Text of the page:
Moderna initiated the first COVID-19 vaccination trial in humans just days after it was declared a pandemic by the WHO.

Global economic turmoil was caused by shutdowns and appeals to people to remain home. Small businesses were forced to shut down, many people lost their jobs, and Americans made more on increased unemployment benefits.

Based on the averages for the first three quarters 2019 and 2020, 9.6 million Americans (16-64) lost their jobs. This is according to Pew Research Center. 

Only 2.6 Million workers between 15 and 64 in the European Union lost their jobs during this time, despite having a greater population. 

Globally, the virus has claimed 5.26 million lives. More than 780,000 deaths have been attributed to COVID in the US. 

Skyhorse Publishing released a statement saying that hospitals were full, subways empty, parks and landmarks deserted, healthcare workers become increasingly tired and frustrated and almost all human activity stopped.

The Great Wall and The Colosseum in photographs look manipulated, but there are no tourists. The book is a visual narrative that documents the emptiness of these places, and offers a means to reflect on it. It’s something that we all have seen, and which is easily relatable a year later.

A locked down Italian resident pays homage to his country by recreating the Italian flag using T-shirts

Un prisoned Italian citizen pays respect to his homeland by recreating its flag with T-shirts

A sign at the empty Lincoln Memorial in Washington, DC warns people to keep their distance to slow the spread of COVID-19

To slow down the spread of COVID-19, a sign is posted at Washington’s Lincoln Memorial.

On April 12, 2020, a woman looks at her phone as a police car passes in front of her by the Arc de Triomphe in Paris

A woman is looking at her smartphone as a car of police passes her in Paris’ Arc de Triomphe on April 12, 2020.

Midtown Manhattan looks unusually calm in the middle of the day as governments figured out how to handle the pandemic in March and April of last year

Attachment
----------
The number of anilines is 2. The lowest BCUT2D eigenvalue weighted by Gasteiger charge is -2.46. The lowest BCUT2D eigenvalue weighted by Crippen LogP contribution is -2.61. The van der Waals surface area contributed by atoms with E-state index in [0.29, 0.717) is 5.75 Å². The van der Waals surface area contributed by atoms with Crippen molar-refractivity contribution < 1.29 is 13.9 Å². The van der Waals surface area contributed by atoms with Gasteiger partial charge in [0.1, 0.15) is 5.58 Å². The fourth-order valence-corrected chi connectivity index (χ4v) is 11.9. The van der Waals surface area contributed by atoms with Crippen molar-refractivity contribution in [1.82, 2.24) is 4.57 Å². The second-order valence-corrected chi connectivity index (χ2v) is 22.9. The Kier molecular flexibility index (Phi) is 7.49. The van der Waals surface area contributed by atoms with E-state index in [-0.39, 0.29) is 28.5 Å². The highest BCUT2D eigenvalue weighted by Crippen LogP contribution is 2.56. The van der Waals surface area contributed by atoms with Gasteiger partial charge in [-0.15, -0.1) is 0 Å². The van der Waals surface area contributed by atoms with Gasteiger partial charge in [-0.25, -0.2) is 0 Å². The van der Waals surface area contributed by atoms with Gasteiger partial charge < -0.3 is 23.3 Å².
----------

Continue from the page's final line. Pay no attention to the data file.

Midtown Manhattan is unusually quiet in the middle-of-the-day, because governments have been able to deal with the pandemic of March and April 2013 in last year’s New York City

The business closures from last year's stay-at-home orders forced many small businesses to close their doors for good. To date, the US economy remains about 4 million jobs down from pre-pandemic levels. Above, Grand Central in Manhattan

Many small businesses had to shut down due to the closures resulting from stay-at home orders last year. Up to date, approximately 4,000,000 jobs are still lost in the US economy compared with pre-pandemic. Above: Grand Central, Manhattan

Jeffrey Loria (a husband-and-wife art dealer duo, based out of New York City) compiled the book. You can purchase it on Amazon starting at $35

Jeffrey (81) specializes in masterpieces from the 19th- and 20th centuries by Henry Moore and Pablo Picasso. Julie, however, is a specialist in contemporary art.

Silent Cities was released on November 23 by Skyhorse Publishing. It's selling for $35 on Amazon

Skyhorse Publishing published Silent Cities November 23. Amazon has it for sale at $35

Jeffrey was the owner of Major League Baseball’s Montreal Expos and Miami Marlins.

Skyhorse explained that photos depict a wide range of emotions. From the psychological and physical burden of caskets being taken to Rio’s cemeteries to the completely empty Times Square, Rodeo Drive and the patriotic pride shown in Rome’s tee-shirt display celebrating their Italian flag colors and as a symbol to hope, the photos capture a spectrum of emotions. 

‘The photographs are not only a reminder of the harrowing pandemic that hushed some of the world’s greatest urban streets, but also proof that across the globe, we were all in this together. There is beauty hidden in the starkness of these photos, and most important, hope.

The Eiffel Tower is shown in Paris as it has been divided behind a rail that bears a warning sign. A sign at Washington, DC warns people visiting the Lincoln Memorial that they should keep their distance “to slow down the spread of COVID-19.”

According to the Bureau of Labor Statistics in the USA, 4 million US jobs are still at risk from the pre-pandemic level. However, the rate of unemployment has gradually recovered to 4.2 percent, compared with a high of 14.8 per cent in April 2020 when mass layoffs started.